For new horse owners, deciding what to feed their beloved partner seems to be a daunting task. With so many different feed options available on the market, how could someone possibly make a single decision? By understanding the different horse feed options available, choosing the perfect feed for your partner should be a breeze.

No matter what type of grain your horse consumes, it is essential to provide clean, fresh water at all times. In addition to its daily feedings, a horse should also be allowed access to pasture each day to receive much needed nutrition and exercise. If your horse does not have access to pasture, then an alternative would be to provide as much hay as the horse would like. Normally, this could be as much as 20 pounds per day or about 2% of a horse’s body weight.

The most basic group of equine feeds is concentrates. Concentrates are considered to be any equine feed that contains “concentrated” calories. Concentrates can come in many other forms, including textured, pellets, or cubes; but all are balanced nutritionally and designed for different lifestyles of horses.

A sweet feed, or a textured feed, is a grain mixture (oats, corn, barley, bran, etc.) with molasses, protein, and vitamin-mineral pellets added to it. Sometimes, additional fat, fiber, or yeast are added to a sweet feed. These feeds are great for horses who need to put on weight due to the added fat. Also, picky eaters love the sweet flavor of the molasses!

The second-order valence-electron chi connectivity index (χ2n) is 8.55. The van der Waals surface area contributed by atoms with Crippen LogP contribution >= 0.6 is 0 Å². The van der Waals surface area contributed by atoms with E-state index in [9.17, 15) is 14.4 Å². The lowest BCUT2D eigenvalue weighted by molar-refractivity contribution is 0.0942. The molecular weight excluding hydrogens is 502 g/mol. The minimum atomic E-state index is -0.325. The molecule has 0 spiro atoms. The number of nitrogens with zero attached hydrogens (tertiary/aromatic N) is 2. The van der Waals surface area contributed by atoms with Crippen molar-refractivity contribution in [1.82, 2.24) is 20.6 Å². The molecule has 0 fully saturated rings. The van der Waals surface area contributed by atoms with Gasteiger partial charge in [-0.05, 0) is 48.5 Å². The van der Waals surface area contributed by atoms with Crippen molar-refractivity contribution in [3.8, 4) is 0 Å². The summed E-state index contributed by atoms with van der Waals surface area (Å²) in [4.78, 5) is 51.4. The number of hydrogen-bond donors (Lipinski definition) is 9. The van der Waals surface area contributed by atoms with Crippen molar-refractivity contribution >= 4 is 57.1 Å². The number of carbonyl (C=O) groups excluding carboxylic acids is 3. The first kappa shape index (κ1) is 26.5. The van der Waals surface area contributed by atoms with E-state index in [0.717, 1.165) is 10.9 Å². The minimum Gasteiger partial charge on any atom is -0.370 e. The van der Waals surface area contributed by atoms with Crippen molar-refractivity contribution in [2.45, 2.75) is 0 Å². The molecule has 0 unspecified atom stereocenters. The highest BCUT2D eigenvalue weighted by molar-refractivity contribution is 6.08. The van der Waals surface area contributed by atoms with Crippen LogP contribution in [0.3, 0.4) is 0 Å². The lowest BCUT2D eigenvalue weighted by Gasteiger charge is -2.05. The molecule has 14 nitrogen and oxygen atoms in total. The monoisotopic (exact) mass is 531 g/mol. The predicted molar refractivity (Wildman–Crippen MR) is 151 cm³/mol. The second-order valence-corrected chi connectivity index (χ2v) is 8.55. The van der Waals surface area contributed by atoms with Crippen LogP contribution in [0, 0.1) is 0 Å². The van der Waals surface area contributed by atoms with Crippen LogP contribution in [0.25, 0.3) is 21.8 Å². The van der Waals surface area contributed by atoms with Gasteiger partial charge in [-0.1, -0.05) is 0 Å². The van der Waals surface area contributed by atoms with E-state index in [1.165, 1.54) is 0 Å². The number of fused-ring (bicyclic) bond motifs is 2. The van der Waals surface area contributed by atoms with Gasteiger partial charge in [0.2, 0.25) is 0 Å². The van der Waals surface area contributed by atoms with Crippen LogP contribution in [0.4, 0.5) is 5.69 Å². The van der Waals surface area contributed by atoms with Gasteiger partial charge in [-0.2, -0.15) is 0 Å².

A pelleted feed is a grain mixture that is finely ground and then steam-pressed into a pellet or cube form. Think of this process as playdough being squeezed into long strings and then cut into small pellet-shapes! These feeds are very palatable, high-quality, and prevent ingredient sorting. This feed can easily be soaked into a mash due to the finely-ground ingredients.

A complete feed is usually referred to a feed that is formulated with the hay portion of the ration built into it. It has very high fiber levels and all the required nutrients. These feeds can be used with or without hay, letting the feed substitute for some, or all, of the forage needs. A senior feed is an example of a complete feed which meets the many nutritional needs of geriatric horses. These feeds are often formulated to be easily digestible and can often be soaked for seniors who have difficulty chewing.

Lastly, a ration balancer is a variation of a concentrated feed as it contains high levels of vitamins, minerals, and protein, but very few calories. These feeds are a great choice for easy-keepers. Since they have high nutrient levels, they are designed to be fed in very small amounts, usually only 1-3 pounds per day.

Armed with an understanding of all the different horse feeds available, hopefully the next trip to the feed store won’t be nearly as daunting!

 

 

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